I was one of those struggling readers. I didn’t become a reader until fifth grade. That puts me in league with two twenty-five-year-old single mothers whom Julie Pangrac of Project READ introduced me to. They told me their story Continue reading
A very reliable way of assessing children’s readiness for kindergarten is to bring twelve four-and-a-half-year-olds together for a one-hour mock kindergarten class. A teacher greets parent and child at the door, and the parent says good-bye. Most of the time the children leave their parents happily and launch off into what for them is a super play-date. Continue reading
The publisher of the second edition of “Genius”, Globe/Pequot Press, has selected a photo for the cover after a great deal of searching. It is particularly fun for me that they selected this candid taken by a new photographer friend of mine, Julie Carter, who lives in Decatur. Here’s what Julie says about the photo she took of her granddaughter at home a year or so ago.
“When Rick talked to me about creating a photo to illustrate the message he was wanting to convey in his book, I immediately thought of the photograph you are considering. The little girl in the photo is my granddaughter, Natalie, who was four-years-old when the photo was taken.
“Natalie was “teaching” my husband how to read a book after telling him that he was reading it to her in a rather “silly” way Continue reading
Last week I saw 25 kindergarteners walking through the hallway of a school, each with a 4×6 notebook in one hand and a pencil in the other. They flooded slowly along quite naturally, heads turning left and right, eyes going up and down, and all with studious expressions on their faces. Looking, looking, looking. Every onceinawhile one would jot something down. Continue reading
You can tell a good school from a bad one within minutes of walking in the door. All the humans are learning, and no one is making them. Everyone is taking responsibility.
Last June I walked through the gate in a chain-link fence that enclosed a mottled asphalt parking lot/playground and approached a steel door in a one-story brick building. A sign above the door read: Academy for Global Citizenship.
Buzzed in, I was immediately greeted by one of two busy people who escorted me down the hallway to the director’s office. I waited in the hallway so I could see what was going on. Continue reading
When I was nine and my father asked me what I wanted for Christmas I said, “Something I can build and then when it’s built I can play with it.”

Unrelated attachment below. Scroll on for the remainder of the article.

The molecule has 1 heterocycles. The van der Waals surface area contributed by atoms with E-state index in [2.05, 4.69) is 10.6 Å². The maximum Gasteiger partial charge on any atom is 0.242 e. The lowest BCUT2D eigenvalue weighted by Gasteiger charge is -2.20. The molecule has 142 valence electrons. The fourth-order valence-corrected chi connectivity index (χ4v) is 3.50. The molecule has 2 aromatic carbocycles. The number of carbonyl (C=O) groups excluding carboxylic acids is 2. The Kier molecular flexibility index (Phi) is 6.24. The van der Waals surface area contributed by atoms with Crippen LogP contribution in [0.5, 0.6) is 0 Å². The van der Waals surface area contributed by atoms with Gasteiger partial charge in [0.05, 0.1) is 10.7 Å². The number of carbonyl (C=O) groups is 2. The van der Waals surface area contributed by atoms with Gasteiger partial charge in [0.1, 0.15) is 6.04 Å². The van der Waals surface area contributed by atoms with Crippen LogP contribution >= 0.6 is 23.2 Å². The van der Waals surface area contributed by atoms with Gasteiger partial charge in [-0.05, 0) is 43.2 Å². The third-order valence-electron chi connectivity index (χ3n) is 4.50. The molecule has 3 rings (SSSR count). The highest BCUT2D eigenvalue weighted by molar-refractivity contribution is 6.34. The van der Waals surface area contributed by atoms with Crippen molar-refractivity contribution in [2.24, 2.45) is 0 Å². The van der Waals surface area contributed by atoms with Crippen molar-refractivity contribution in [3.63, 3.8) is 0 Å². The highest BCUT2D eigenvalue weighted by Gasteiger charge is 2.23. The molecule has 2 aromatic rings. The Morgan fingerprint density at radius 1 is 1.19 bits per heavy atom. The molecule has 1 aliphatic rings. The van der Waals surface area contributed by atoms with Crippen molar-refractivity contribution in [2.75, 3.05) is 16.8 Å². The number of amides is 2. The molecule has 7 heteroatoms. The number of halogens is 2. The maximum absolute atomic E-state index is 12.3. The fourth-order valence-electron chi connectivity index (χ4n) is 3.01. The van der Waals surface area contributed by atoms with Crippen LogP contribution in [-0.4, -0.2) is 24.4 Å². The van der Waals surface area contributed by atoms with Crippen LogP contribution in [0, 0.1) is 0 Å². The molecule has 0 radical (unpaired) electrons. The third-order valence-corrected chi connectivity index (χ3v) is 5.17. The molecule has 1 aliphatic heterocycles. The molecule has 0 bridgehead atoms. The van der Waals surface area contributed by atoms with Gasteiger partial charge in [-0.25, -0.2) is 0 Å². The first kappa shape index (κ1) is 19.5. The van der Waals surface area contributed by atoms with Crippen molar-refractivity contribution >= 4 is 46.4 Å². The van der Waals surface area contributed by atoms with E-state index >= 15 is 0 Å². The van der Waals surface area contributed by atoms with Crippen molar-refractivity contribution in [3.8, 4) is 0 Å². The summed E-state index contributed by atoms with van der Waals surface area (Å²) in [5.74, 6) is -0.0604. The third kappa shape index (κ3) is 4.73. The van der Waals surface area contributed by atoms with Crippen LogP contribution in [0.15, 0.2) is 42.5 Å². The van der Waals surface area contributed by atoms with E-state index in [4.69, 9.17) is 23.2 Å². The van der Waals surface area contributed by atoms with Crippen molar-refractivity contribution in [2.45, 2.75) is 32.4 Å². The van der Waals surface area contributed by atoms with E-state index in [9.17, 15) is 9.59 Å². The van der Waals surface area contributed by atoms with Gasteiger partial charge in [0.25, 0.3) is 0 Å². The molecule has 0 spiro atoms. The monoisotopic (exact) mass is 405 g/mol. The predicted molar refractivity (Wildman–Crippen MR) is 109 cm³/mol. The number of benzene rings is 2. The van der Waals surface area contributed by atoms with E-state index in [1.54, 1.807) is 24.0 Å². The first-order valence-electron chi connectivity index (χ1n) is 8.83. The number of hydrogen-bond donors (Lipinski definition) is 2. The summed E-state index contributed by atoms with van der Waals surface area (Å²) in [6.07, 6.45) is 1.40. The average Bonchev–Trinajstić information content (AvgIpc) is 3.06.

Fifty years later, when my wife asked me what I wanted for Christmas I said, “Fifty pieces of rebar two feet long.” Continue reading
In decades of trying to improve schools, things aren’t working out. Maybe, we should apply a lesson of life to our approach to elementary school: Do the present right, and the future will take care of itself.
On the surface much of the lingo of school improvement seems full of confident commitment to excellence and success for all. Language like accountability for measurable outcomes, high standards, data driven decision-making, racing to the top, leaving no children behind, and so on is seductive. Hearing this language in a school system one imagines thousands of children working hard to produce results that will someday make thousands of adults proud of their collective commitment to success. Continue reading
On the first day of school, Peter had had a good night’s sleep and a good breakfast. His teeth were brushed, his lunch and snack were in his backpack, and his favorite shirt was on his back. As his father scurried around the kitchen, he talked to Peter saying things like, “Have you got your lunch? Have you got your backpack?”
Peter was in the lead as they stepped out the door and down the steps to the car. Five feet from the car his father yelled: “Peter! You don’t have any shoes on!”
Looking down at his stocking feet, Peter saw that it was true and said, “Okay. But you don’t have to get mad at me.” Continue reading
Procrustes was a blacksmith who had his house by the side of the sacred way between Athens and Eleusis in ancient Greece. Being a friendly, hospitable guy, though, Procrustes also ran an inn. When tired travelers came down the road, he would sometimes invite them in to spend the night.
The rooms in the Inn were equipped with special beds. When the guests lay down, if they were too long for the bed, a special guillotine-type knife would drop down and lop off whatever was hanging over the foot of the bed. If they were too short for the bed, they would be stretched to fit. Continue reading
How we teach an academic subject is important; the social context in which we teach it is equally critical.
One day in early February, Tanya, one of the teachers of the Fireflies, a preschool class of four-year-olds, came into the lounge at lunch time and said: “We have had an outbreak of writing in the Fireflies today.”
“Really, that’s great,” I said. “What do you mean?”
“Well, just that. It was a little epidemic.”
“Huh. Wow. What happened?” Continue reading